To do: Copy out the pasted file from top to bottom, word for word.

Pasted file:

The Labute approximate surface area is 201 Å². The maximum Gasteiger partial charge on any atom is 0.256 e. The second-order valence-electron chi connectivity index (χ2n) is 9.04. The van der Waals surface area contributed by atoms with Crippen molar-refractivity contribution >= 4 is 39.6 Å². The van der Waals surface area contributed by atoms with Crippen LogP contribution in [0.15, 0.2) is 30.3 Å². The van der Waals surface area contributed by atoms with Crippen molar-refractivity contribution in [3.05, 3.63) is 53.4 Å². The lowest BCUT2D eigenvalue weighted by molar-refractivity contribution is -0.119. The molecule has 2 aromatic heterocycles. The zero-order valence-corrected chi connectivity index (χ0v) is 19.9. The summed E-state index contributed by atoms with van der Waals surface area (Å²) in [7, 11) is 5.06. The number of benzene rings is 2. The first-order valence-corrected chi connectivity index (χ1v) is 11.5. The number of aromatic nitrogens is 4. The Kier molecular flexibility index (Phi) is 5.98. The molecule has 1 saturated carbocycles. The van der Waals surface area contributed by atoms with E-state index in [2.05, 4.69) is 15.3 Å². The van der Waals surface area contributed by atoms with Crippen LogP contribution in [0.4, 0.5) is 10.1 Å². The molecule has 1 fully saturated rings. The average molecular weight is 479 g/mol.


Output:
The Labute approximate surface area is 201 Å². The maximum Gasteiger partial charge on any atom is 0.256 e. The second-order valence-electron chi connectivity index (χ2n) is 9.04. The van der Waals surface area contributed by atoms with Crippen molar-refractivity contribution >= 4 is 39.6 Å². The van der Waals surface area contributed by atoms with Crippen LogP contribution in [0.15, 0.2) is 30.3 Å². The van der Waals surface area contributed by atoms with Crippen molar-refractivity contribution in [3.05, 3.63) is 53.4 Å². The lowest BCUT2D eigenvalue weighted by molar-refractivity contribution is -0.119. The molecule has 2 aromatic heterocycles. The zero-order valence-corrected chi connectivity index (χ0v) is 19.9. The summed E-state index contributed by atoms with van der Waals surface area (Å²) in [7, 11) is 5.06. The number of benzene rings is 2. The first-order valence-corrected chi connectivity index (χ1v) is 11.5. The number of aromatic nitrogens is 4. The Kier molecular flexibility index (Phi) is 5.98. The molecule has 1 saturated carbocycles. The van der Waals surface area contributed by atoms with E-state index in [2.05, 4.69) is 15.3 Å². The van der Waals surface area contributed by atoms with Crippen LogP contribution in [0.4, 0.5) is 10.1 Å². The molecule has 1 fully saturated rings. The average molecular weight is 479 g/mol.